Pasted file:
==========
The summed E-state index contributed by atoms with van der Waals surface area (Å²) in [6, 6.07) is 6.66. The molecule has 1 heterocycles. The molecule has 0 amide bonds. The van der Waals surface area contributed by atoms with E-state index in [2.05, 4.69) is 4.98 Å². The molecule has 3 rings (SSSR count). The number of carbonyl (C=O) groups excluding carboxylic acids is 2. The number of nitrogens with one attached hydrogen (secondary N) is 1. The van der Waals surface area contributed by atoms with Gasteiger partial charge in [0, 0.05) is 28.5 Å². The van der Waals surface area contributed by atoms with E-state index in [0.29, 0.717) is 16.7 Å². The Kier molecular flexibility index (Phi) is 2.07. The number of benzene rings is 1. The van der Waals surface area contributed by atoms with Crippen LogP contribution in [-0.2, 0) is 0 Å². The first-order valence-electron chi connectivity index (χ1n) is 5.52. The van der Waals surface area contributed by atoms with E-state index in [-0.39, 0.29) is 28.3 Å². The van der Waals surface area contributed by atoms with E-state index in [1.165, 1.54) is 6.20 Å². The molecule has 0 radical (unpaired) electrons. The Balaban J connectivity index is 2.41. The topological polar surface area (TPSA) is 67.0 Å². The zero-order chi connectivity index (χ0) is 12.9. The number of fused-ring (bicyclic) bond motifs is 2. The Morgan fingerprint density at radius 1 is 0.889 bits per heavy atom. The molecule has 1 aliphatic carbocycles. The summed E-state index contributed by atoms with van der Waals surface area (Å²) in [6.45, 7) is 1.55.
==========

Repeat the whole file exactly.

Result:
The summed E-state index contributed by atoms with van der Waals surface area (Å²) in [6, 6.07) is 6.66. The molecule has 1 heterocycles. The molecule has 0 amide bonds. The van der Waals surface area contributed by atoms with E-state index in [2.05, 4.69) is 4.98 Å². The molecule has 3 rings (SSSR count). The number of carbonyl (C=O) groups excluding carboxylic acids is 2. The number of nitrogens with one attached hydrogen (secondary N) is 1. The van der Waals surface area contributed by atoms with Gasteiger partial charge in [0, 0.05) is 28.5 Å². The van der Waals surface area contributed by atoms with E-state index in [0.29, 0.717) is 16.7 Å². The Kier molecular flexibility index (Phi) is 2.07. The number of benzene rings is 1. The van der Waals surface area contributed by atoms with Crippen LogP contribution in [-0.2, 0) is 0 Å². The first-order valence-electron chi connectivity index (χ1n) is 5.52. The van der Waals surface area contributed by atoms with E-state index in [-0.39, 0.29) is 28.3 Å². The van der Waals surface area contributed by atoms with E-state index in [1.165, 1.54) is 6.20 Å². The molecule has 0 radical (unpaired) electrons. The Balaban J connectivity index is 2.41. The topological polar surface area (TPSA) is 67.0 Å². The zero-order chi connectivity index (χ0) is 12.9. The number of fused-ring (bicyclic) bond motifs is 2. The Morgan fingerprint density at radius 1 is 0.889 bits per heavy atom. The molecule has 1 aliphatic carbocycles. The summed E-state index contributed by atoms with van der Waals surface area (Å²) in [6.45, 7) is 1.55.